Northgate House is a special property in our charity's history, providing a fun place for the children of blind veterans to stay while their parents trained at the Brighton centre.
In 1946, we had increasing number of veterans attending our centre in Ovingdean for training, having been blinded in the Second World War. Soon the number of trainees exceeded the sleeping accommodation, so it was necessary to acquire another property. Northgate House is situated in the neighbouring village of Rottingdean. At first it was used for additional accomodation but soon after became the base for massage trainees for a small amound of time, a popular career for blind veterans.
In 1947, Blind Veterans UK received a £131,000 grant from the RAF - which today would amount to about £5million! This amount was raised throughout 1946, from an appeal to home and overseas RAF stations. It was decided that the money was to be spread across several projects, one of which was to renovate Northgate house into a children's holiday home. The idea was that children of veterans visiting the centre in Ovingdean could bring their children to Northgate house where they would be looked after for a day or a longer period of time. The house catered for girls aged 3-14 and boys aged 3-12. The holiday home was officially opened on 22 January 1948.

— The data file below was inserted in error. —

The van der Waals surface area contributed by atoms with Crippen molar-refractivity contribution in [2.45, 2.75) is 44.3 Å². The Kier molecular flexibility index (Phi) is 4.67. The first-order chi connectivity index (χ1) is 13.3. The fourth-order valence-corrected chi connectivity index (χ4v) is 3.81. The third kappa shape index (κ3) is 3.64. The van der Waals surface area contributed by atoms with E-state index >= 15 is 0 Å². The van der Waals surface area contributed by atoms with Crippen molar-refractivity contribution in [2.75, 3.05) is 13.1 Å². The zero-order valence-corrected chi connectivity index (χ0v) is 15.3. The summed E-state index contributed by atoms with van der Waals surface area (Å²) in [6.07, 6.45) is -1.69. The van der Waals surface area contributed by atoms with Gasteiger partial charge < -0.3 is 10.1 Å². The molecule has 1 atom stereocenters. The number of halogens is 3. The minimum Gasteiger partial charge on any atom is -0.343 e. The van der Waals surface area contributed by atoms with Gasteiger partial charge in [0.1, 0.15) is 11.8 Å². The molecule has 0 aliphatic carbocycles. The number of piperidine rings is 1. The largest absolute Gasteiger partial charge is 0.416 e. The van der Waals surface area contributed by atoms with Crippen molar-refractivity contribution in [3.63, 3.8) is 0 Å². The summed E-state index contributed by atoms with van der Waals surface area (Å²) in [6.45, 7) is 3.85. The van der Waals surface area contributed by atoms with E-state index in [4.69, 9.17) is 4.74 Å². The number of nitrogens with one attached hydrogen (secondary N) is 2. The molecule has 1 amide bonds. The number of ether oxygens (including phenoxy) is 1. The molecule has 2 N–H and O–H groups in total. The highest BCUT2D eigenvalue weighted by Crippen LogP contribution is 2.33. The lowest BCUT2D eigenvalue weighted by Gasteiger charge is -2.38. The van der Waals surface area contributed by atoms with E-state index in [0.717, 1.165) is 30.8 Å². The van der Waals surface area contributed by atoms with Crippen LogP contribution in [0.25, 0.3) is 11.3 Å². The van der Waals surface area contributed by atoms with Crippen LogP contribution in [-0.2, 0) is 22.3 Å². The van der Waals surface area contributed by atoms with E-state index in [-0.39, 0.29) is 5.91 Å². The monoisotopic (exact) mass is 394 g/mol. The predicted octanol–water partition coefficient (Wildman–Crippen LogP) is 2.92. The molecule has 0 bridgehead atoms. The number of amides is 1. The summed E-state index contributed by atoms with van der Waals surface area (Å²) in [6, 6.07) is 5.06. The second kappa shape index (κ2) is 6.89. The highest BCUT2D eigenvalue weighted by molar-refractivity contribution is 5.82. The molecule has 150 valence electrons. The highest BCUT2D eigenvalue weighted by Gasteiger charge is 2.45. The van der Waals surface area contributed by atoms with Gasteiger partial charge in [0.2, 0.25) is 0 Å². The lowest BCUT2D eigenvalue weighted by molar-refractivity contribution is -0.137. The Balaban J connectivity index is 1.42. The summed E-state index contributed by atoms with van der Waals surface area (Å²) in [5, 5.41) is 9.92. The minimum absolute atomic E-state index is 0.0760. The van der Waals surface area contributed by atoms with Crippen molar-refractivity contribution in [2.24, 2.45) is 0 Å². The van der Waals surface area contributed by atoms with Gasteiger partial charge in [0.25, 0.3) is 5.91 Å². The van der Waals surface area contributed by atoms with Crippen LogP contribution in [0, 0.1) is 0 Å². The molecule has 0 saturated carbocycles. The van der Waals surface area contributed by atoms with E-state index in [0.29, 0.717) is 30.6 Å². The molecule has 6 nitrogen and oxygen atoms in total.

For thirty years we had a train baring our name, travelling all over the country.
This year we are celebrating 100 years of Blind Veterans UK, this is how we celebrated our 75th birthday..
"In those days, it was no uncommon thing for Royalties and other personages and celebrities to visit St. Dunstan's."
Peter discovered his talent for blind archery through Blind Veterans UK, he has been supported by the charity since 2010.
In a drawing presented to us specially by a famous Punch cartoonist, this depiction of the Angel of Mons embodies the hope provided by Blind Veterans UK.